Health & safety prosecutions and how insurance policies can respond

Health & safety prosecutions and how insurance policies can respond

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2024 February 11

Between 2014 – 2022, WorkSafe reported a 46% increase in work- related injuries that have resulted in the injured taking more than a week away from work.

While the hybrid model of working following the COVID lockdowns appears to be staying, work-related injuries continue to increase. For directors and officers of businesses where there is a higher chance of injury, this also means that there is a higher risk of being prosecuted under the Health and Safety at Work Act 2015 (“HWSA”).

What are the key things you need to know and how can statutory liability insurance assist if you find yourself in the firing line?

Fines are on the rise

Workplace-related injuries have many forms, can affect all companies no matter how big or small they are, and can occur at any time. In the event of a workplace-related injury, WorkSafe may investigate and then charge the alleged offending company as well as any applicable directors, for potential breaches of the HSWA. This may include things such as not ensuring a safe work place environment, health and safety standards and proper training/supervision. The maximum fines receivable were increased in 2018, which demonstrates the Government’s and WorkSafe’s seriousness in ensuring high standards of health and safety in New Zealand’s workplaces.

Recent examples

In May 2022, an employee at a food processing plant suffered a workplace-related injury. While they were processing chopped onions, they noticed that the machine was jammed and tried to push the onion waste down to clear the blockage. With the machine still operating,  the worker’s hand got caught and they consequently lost their fingers.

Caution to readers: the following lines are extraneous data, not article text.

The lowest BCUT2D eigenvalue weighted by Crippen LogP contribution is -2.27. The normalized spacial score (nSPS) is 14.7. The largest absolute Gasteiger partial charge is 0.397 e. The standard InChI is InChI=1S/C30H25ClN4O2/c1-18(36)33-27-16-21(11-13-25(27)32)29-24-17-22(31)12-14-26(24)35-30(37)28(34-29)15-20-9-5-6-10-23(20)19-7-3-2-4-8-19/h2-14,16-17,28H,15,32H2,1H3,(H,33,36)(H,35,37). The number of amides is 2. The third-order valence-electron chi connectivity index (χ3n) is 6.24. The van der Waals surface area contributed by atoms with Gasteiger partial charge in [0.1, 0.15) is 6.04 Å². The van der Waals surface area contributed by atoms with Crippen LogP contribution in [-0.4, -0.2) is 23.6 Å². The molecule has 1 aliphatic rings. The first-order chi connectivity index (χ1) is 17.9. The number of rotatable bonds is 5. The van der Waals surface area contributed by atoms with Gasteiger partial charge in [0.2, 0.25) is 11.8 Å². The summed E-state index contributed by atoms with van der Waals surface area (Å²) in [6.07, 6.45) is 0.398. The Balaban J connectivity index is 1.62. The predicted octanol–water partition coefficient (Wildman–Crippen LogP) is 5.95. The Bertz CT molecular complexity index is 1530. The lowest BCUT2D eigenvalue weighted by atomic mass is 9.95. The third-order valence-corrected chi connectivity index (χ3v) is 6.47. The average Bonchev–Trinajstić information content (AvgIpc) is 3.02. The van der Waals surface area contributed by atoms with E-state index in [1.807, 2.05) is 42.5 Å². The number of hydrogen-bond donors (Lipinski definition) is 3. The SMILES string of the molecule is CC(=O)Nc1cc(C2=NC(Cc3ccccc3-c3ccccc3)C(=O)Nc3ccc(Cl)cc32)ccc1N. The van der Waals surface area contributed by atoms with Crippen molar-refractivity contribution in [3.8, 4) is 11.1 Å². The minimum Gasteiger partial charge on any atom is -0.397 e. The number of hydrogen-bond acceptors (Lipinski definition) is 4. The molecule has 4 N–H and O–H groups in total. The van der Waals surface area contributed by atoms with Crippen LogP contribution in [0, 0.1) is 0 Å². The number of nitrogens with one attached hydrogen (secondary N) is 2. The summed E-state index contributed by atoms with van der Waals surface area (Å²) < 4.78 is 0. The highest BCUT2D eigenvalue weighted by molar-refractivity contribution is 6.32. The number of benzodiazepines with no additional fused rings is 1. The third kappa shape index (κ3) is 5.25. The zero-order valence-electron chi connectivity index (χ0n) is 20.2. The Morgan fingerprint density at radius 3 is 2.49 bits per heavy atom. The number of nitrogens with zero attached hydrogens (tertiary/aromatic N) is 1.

The company was held liable for the injury as the Worksafe investigation alleged the company didn’t provide sufficient health & safety training for operating the machine, there was a lack of proper supervision, inadequate training on how to operate the machine, and a lack of proper safety measures (e.g. a protective guard). In 2023, the company received a fine of $249,275 alongside a reparation order of $35,000 to the employee.

It gets even more serious of course when an employee dies, as happened in the case of a fire curtain protection installation company in 2021.

An employee (who was well experienced in the industry implementing smoke curtains) tragically suffered a fatal injury when he didn’t use the correct safeguard.

Both the company and the sole director pled guilty to, and were sentenced for, breaching the HSWA. WorkSafe’s investigation concluded that there was insufficient health and safety training which was causative of the tragic fatality. The company received a fine of $75,000 and a total emotional reparation payment of $215,937.

It is worth noting that WorkSafe can go after both the company and the director. In this case, the Court had to reduce the fines against both the sole director and the company, as the company would have almost certainly had to cease trading.

How insurance policies can respond

Statutory Liability insurance can help fund the legal costs to defend claims brought by WorkSafe alleging a company’s breach of the HSWA. It can also cover reparation payments ordered by the Court, but cannot cover fines ordered by the Court. Statutory Liability policies may also provide cover for alleged breaches of the HSWA by directors. However, it is important to review your policy to ensure this cover is in place. In the event that a Statutory Liability policy does not cover the director(s), a Directors and Officers liability policy can respond to the legal defence costs and reparation payments a director may face, if charged with a breach of the HSWA.

If you need to make a claim against your policy, you are often given access to legal support services through the insurer’s specialist legal panel. Access to experienced and specialist barristers from an insurer’s legal panel, who regularly fight these types of claims, can be instrumental in getting particular charges dropped and fines reduced.

If you have any questions about these cases, statutory liability, or directors & officers liability cover, please reach out to our liability specialists on or phone 09 377 4314.